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Admitted Graduate Students FAQs

Open House

What is open house all about?
Open house is typically held the beginning of March; only admitted students are invited to attend. Open house spans three days and admitted students are able to meet with current graduate students as well as schedule one-on-one meetings with faculty, tour the department and the greater UCSD community, and enjoy all that San Diego has to offer.

Email Accounts

When do we get our campus email addresses?
The Graduate Program Coordinator will inform you of your campus email address during the summer prior to enrollment.  You will need your PAC and PID to confirm your account.

Each grad needs to log into the Single Sign-On Self Registration site to obtain their password.

All correspondence from the department will go directly to your UCSD email address from now on. Certain confidential correspondence must go through this email, and cannot go through an outside account, such as gmail or hotmail. We therefore encourage you to make this your regular email address or set it up as a POP account.

Questions and problems with your email account should be directed to our Political Science IT specialist, Jeff Fritsch. If you would like to create an alias, please contact Jeff.


When will we get our PAC (Personal Access Code) and PID (Personal Identification Code)?
Your PAC and PID will be emailed to the email address you listed on your application during the summer prior to enrollment by the Registrar's Office.

What do I need my PAC and PID (Personal Identification Code) for?

Your PAC and PID are needed to log in to Tritonlink. From there, you will be able to register for classes, update your contact information, view your academic history, etc. The PACs are confidential and should be treated like one's personal bank PIN.

Campus ID Cards

I want to start using the facilities. When will we get our campus ID cards?
Incoming students will need a campus ID card in order to begin using campus facilities.  You may have your photo taken at Campus Cards (Student Services Center, 3rd Floor, Suite 354a, see map) and pick up your student ID card when the quarter begins. You may also now upload a photo online. If you need your student ID card prior to the start of the quarter you will need to request a letter from the Graduate Program Coordinator stating you will be enrolled in the Fall Quarter. Print the letter and bring it with you along with a photo ID and your PID number when going to the Student Business Services Office. There will also be an opportunity to go as a group to have your campus ID card created; this activity is usually scheduled around the time of orientation.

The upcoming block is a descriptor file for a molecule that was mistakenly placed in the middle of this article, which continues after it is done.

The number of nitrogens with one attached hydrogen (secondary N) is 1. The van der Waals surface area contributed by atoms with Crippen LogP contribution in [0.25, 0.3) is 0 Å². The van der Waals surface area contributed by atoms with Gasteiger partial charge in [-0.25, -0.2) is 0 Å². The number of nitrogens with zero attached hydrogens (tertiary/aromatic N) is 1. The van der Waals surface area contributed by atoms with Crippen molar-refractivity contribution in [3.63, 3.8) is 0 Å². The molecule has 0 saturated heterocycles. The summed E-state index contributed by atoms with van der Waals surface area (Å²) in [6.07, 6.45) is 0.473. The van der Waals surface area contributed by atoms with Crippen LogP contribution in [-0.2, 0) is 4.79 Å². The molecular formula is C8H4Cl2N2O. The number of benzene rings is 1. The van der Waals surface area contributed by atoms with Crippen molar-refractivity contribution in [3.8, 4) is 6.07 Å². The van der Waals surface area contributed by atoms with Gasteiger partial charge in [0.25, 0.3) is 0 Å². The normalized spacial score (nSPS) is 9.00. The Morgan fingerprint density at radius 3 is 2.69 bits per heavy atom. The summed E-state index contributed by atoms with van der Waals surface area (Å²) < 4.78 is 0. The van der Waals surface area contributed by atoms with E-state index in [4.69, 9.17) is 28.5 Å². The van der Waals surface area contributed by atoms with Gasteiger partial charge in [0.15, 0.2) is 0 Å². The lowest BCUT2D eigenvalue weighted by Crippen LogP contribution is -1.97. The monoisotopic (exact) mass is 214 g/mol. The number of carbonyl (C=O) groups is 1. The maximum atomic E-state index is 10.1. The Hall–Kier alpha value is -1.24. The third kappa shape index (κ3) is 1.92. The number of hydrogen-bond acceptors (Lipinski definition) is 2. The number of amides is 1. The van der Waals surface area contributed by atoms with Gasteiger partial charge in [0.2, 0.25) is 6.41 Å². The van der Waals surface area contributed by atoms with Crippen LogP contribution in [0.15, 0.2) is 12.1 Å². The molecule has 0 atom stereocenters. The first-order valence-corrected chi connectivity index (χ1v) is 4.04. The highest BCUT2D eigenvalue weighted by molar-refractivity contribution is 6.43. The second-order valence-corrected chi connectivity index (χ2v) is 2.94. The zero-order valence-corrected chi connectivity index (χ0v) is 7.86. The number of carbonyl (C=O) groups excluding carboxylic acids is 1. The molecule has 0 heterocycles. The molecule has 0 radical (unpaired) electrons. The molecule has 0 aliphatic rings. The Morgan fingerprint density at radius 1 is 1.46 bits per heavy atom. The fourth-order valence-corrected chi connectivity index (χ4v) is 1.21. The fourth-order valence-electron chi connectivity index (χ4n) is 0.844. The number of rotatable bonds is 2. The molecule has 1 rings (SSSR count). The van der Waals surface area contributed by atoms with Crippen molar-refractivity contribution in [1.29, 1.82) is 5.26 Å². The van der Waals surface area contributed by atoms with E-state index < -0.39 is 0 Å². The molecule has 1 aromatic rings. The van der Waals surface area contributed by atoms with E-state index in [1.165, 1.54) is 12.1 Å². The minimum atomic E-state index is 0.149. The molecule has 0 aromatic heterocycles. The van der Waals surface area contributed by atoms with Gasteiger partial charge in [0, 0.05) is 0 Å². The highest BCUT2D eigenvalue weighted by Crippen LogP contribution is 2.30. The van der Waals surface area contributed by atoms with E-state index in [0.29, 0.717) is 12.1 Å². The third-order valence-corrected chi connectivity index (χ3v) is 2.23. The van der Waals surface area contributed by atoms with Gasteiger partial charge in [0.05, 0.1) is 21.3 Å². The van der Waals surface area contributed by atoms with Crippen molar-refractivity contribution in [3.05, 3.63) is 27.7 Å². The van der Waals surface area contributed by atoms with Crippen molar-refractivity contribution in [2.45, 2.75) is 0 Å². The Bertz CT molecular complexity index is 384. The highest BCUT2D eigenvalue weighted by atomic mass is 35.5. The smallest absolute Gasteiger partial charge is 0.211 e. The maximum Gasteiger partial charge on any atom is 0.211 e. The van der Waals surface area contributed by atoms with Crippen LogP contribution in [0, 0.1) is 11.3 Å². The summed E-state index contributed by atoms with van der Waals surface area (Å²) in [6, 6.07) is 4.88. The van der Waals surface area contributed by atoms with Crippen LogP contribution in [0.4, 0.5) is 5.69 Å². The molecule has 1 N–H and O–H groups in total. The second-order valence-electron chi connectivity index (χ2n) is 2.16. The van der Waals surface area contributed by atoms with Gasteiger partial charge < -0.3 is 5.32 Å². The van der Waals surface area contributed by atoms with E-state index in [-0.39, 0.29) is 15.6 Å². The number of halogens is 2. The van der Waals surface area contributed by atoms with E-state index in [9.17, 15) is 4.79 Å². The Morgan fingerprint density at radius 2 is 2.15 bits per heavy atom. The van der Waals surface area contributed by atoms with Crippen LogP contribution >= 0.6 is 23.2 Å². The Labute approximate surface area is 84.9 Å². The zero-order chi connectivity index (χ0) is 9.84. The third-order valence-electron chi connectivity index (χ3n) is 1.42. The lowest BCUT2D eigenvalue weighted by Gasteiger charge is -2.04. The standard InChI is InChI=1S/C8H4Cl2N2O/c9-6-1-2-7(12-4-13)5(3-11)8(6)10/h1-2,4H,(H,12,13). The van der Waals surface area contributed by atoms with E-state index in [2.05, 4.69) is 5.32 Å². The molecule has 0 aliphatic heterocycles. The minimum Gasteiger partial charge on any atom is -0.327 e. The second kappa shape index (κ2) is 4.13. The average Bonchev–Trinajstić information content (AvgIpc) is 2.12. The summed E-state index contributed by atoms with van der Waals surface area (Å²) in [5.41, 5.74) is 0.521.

Getting Around

I don't have a car. What's the best way to get around campus?
UCSD offers a variety of transportation alternatives. For more information, visit UCSD Transportation Services. Here you can find information on parking, maps, shuttle routes, commuter solutions, etc.

Suggested Summer Reading

Is there anything I should read prior to beginning the program?
Please contact your first-year faculty advisor. 

Math Boot Camp

Is there a Math Camp for all incoming doctoral students?
There is an optional, but strongly recommended ten, half-day (four hours per day) "Math Camp" for incoming PhD students in political science. This is an intensive math refresher course that focuses on core concepts that you will use frequently as a graduate student. The teaching faculty varies from year to year. Professor Scott Desposato coordinates this math review session. The camp is typically held the first two weeks of September. You will receive additional information containing dates from the Graduate Program Coordinator by email. You do not need to register for this course; simply attend. 

Financial Support

When will I receive my first paycheck and/or stipend?
Students are supported through stipends and salary pay.  First-year students can expect to receive their Research Stipend on Sept. 1st.  Then, on Nov. 1st, you can expect to start receiving your salary for the 25% TAship and the monthly department stipend for the academic year (Oct-June).  Please refer to your admissions offer letter for additional details.

TAs will receive payment October 30. Even if you begin work late September, you must complete a full month of employment before receiving a paycheck. Fellowship payments are separate and completely unrelated to TA payments. Your first stipend (fellowship) payment will be October 30.